Edna's son, Raymond, stopped in the following afternoon and, immediately noticing Korker's absence, asked his mother, "Where's the dog?" Edna, with patented nonchalance, responded, "The little fucker's in jail."

Edna became a Rowe when she married her second husband Dan. She was a Thomas by birth and subsequently a Kiness when she married her first husband, Allan. Though Edna & Allan had a son named Raymond, Edna and Raymond no longer shared the same family name after Edna remarried. When Raymond learned that Korker had been apprehended by the local dog-catcher and, thanks to Edna's deception, was now being held as a stray on death row, Raymond jumped in his truck and headed for the doggie-detention centre with every intention of posting Korker's bail.

As Raymond entered the facility, he quickly noted that strays, on death row scheduled for euthanasia, could be adopted for thirty dollars. That was a far cry from the $278 bill that the municipality had quoted Edna when they believed it was her dog Korker they had in custody. You can probably guess what happened next. As Raymond entered the kennel area, wherein three dogs were incarcerated for various crimes, Korker immediately recognized him and began scurrying about the cage, tail wagging excitedly. Raymond did take the time to examine all three dogs so as to maintain his credibility but, he conceded when examining Korker, "This little fella seems pretty friendly. Do you know how old he is?" The attendant indicated they had no information on the dog as it was apparently a stray, likely lost by a hunter, but that it had been a nuisance to a local farmer so was picked up. The staff were unaware of Raymond Kiness's ties to Edna Rowe. Raymond paid the $30 administration fee and was issued dog tags and a vaccination record for the dog. One hour later, Korker was back home.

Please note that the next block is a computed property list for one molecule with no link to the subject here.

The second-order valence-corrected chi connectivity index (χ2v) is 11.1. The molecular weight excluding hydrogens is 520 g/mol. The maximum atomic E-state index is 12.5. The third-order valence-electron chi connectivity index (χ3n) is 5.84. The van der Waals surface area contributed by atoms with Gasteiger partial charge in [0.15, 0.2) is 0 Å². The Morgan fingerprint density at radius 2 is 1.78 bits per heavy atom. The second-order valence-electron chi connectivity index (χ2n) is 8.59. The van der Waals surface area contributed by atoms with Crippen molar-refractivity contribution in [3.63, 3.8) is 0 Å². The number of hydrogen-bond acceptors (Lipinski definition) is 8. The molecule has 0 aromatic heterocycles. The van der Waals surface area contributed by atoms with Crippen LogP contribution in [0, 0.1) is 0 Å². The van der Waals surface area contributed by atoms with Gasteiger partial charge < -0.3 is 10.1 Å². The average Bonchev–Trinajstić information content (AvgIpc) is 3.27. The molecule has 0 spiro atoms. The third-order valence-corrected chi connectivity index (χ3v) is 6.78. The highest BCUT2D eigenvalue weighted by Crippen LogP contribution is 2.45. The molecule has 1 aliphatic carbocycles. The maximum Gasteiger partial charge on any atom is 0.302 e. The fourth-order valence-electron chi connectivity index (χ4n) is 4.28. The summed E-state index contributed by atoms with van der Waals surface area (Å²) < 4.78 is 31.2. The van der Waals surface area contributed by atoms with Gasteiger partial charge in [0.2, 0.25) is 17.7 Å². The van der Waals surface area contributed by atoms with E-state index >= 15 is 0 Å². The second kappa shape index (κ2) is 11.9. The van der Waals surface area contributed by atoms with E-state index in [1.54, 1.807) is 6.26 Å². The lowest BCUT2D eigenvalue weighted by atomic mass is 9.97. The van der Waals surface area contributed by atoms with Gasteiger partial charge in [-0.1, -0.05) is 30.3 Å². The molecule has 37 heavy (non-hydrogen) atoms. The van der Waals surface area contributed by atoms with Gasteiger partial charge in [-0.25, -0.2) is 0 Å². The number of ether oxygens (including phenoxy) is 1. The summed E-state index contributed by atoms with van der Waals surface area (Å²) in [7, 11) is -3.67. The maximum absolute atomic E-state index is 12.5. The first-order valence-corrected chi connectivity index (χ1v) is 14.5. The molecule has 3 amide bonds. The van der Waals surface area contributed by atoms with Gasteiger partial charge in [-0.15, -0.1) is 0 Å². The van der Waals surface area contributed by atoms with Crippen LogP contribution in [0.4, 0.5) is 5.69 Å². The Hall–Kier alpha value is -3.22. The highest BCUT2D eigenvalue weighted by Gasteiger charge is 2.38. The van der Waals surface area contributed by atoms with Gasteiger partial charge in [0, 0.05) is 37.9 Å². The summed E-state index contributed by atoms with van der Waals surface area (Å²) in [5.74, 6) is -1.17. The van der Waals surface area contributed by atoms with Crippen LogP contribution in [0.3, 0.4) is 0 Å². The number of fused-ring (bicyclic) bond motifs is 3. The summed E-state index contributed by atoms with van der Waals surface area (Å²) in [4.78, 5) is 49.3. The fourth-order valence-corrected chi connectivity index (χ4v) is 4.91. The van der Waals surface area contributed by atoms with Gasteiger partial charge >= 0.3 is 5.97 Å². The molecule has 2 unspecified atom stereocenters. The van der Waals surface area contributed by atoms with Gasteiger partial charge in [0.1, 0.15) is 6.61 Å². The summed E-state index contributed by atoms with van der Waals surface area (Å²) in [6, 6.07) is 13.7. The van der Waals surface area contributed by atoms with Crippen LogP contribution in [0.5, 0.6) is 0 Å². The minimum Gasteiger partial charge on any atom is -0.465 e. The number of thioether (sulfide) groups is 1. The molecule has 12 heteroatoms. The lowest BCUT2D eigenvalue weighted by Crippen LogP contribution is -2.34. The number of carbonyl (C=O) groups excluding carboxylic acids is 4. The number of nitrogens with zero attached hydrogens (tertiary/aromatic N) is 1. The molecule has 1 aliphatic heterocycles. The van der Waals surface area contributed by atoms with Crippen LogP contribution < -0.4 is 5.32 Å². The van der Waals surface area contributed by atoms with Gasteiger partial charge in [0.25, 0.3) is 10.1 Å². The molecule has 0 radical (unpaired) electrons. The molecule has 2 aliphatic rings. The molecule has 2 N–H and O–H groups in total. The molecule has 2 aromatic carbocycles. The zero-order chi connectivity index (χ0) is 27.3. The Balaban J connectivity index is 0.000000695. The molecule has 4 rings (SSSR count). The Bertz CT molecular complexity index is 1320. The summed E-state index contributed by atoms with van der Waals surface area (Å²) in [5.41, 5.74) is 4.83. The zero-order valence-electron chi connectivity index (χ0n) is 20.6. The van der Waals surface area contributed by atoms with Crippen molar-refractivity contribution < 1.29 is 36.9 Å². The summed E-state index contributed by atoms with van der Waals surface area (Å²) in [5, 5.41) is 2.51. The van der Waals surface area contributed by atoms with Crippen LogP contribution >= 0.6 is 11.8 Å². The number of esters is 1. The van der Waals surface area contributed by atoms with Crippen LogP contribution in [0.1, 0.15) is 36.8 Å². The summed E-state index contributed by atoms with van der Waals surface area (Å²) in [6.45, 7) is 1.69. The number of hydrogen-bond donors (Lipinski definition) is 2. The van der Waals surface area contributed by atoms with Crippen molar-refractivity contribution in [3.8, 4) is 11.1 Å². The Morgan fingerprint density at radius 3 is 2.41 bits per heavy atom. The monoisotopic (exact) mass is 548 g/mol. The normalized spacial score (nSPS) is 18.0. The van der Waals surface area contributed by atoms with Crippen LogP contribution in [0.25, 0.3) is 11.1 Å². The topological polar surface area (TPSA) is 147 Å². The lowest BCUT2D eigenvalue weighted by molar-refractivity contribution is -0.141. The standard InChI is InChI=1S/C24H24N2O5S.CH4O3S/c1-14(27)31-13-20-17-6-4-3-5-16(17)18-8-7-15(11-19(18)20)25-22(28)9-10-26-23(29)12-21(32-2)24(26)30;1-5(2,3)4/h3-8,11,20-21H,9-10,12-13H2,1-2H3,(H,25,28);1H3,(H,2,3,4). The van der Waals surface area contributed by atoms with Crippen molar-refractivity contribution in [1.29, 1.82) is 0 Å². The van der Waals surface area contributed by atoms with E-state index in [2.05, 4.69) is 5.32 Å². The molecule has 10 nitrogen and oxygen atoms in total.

When Edna learned that it only cost $30 to retrieve Korker and that Korker had been bathed, had his nails trimmed, was vaccinated and was issued new municipal dog tags, she asserted, "That's a real bargain. When it comes time to get his shots next year, we'll have to drop him off at Watson's."

Submitted by Norm de Plume, 31 August 2013